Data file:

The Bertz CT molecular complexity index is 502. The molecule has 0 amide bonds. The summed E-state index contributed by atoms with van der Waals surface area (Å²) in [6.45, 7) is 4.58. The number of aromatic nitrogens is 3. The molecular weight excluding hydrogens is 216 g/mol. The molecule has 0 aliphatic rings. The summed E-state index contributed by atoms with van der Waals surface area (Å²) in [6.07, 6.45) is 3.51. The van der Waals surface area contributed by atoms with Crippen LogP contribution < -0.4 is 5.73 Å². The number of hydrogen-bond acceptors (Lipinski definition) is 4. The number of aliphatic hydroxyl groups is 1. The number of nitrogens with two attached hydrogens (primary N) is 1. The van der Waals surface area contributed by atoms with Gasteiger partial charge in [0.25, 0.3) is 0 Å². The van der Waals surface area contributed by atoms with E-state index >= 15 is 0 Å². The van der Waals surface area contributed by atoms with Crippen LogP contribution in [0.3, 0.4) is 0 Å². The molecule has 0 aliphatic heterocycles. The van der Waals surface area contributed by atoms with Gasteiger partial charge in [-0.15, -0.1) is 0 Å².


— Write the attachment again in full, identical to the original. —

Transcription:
The Bertz CT molecular complexity index is 502. The molecule has 0 amide bonds. The summed E-state index contributed by atoms with van der Waals surface area (Å²) in [6.45, 7) is 4.58. The number of aromatic nitrogens is 3. The molecular weight excluding hydrogens is 216 g/mol. The molecule has 0 aliphatic rings. The summed E-state index contributed by atoms with van der Waals surface area (Å²) in [6.07, 6.45) is 3.51. The van der Waals surface area contributed by atoms with Crippen LogP contribution < -0.4 is 5.73 Å². The number of hydrogen-bond acceptors (Lipinski definition) is 4. The number of aliphatic hydroxyl groups is 1. The number of nitrogens with two attached hydrogens (primary N) is 1. The van der Waals surface area contributed by atoms with Gasteiger partial charge in [0.25, 0.3) is 0 Å². The van der Waals surface area contributed by atoms with E-state index >= 15 is 0 Å². The van der Waals surface area contributed by atoms with Crippen LogP contribution in [0.3, 0.4) is 0 Å². The molecule has 0 aliphatic heterocycles. The van der Waals surface area contributed by atoms with Gasteiger partial charge in [-0.15, -0.1) is 0 Å².